5 minute read 24 Sep 2019
Women is shopping

Are you ready for the client of tomorrow?

Authors

Danny Wuyts

EY Belgium Assurance Partner

Assurance partner. Broad experience serving large multinational corporations in the manufacturing, industrial, retail and services sector as well as public companies.

Eef Naessens

EY Belgium Assurance Partner

Trusted audit professional. Passionate about innovation and working with diverse talents. Digital audit influencer. Dedicated wife and mother. It’s fun to be me.

5 minute read 24 Sep 2019

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Successful companies will have to throw traditional ways of thinking overboard in order to build a lasting relationship with future customers.

In the coming years, companies in the services and retail sectors will undergo major changes in value creation for their customers. The FutureConsumer.Now-programme of EY identified 8 hypotheses that will help shape these changes. How flexible and alert is your company?

New technologies and competitive factors push traditional ways of thinking overboard

How much time do market leaders spend exploring future business opportunities? The answer for most companies in the Consumer Products & Retail sector (CP&R) is perhaps: 'not enough'. In conversations with business leaders, it appears that they primarily focus on the short term.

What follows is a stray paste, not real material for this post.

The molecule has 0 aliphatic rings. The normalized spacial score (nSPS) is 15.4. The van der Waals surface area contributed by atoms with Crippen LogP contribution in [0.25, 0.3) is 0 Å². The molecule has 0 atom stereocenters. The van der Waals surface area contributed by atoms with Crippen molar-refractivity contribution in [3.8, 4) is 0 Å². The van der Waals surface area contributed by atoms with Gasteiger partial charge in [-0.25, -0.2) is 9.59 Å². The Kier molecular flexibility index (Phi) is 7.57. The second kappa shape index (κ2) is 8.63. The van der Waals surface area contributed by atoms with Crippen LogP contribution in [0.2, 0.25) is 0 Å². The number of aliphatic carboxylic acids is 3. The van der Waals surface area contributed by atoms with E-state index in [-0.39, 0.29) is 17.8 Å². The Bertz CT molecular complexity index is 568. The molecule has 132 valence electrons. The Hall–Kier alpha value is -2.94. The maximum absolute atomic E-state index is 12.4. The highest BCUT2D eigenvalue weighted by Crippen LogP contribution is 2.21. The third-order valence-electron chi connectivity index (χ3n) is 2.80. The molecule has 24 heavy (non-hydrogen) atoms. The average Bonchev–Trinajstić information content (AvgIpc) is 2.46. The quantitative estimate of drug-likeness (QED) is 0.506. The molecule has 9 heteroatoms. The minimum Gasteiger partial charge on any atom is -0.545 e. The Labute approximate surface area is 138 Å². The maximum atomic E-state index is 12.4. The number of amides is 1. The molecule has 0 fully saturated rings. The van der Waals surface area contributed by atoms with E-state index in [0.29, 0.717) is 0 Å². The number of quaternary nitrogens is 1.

This is no surprise or criticism.

New technologies, innovative business models and unexpected competitive factors are certainly shaking the CP&R sector to its foundations. Moreover, these changes come at these companies at a dizzying speed. In this context it can come across as being self-centered to already make time available to predict how the consumer will behave in five or ten years and what impact this will have on the business. Yet this is not the case.

A long-term vision can help in competition

The more difficult it is to get a vision of the future, the more benefit companies will derive from succeeding in developing a long-term vision. This is not about predicting the future, but rather about thinking 'out-of-the-box' and taking the unexplored paths.

In the past months we have explained this to our clients who are active in the CP&R sector. During hackathons in Berlin, Los Angeles, London and Mumbai we invited business leaders, futurologists, creative people, and EY employees to dynamically think together about how the world of the future consumer will evolve.

One of the objectives is to question existing ideas and prejudices that have helped shape the CP&R sector for decades already. This way we can create and explore new theories and – more importantly – examine where value is created for customers and how the industry must change.

Questioning familiar and traditional ideas in this way can be very confrontive. After all, this method takes us out of our comfort zone. Yet it is a necessary condition for growth. We have to think more 'out-of-the-box' and dare to question standard ideas in order to be able to see business from new perspectives.

Spearheads to challenge existing ways of thinking

It is not easy to break through fixed thinking patterns within an organization. The following spearheads emerged during our recent hackathons:

  • A clear structure as a basis
    Creative chaos is good, but chaos in itself must be avoided. Let employees know that creative thinking about doing business is a carefully planned process, but without knowing the final destination.
  • Gather a group that is as heterogeneous as possible to brainstorm ideas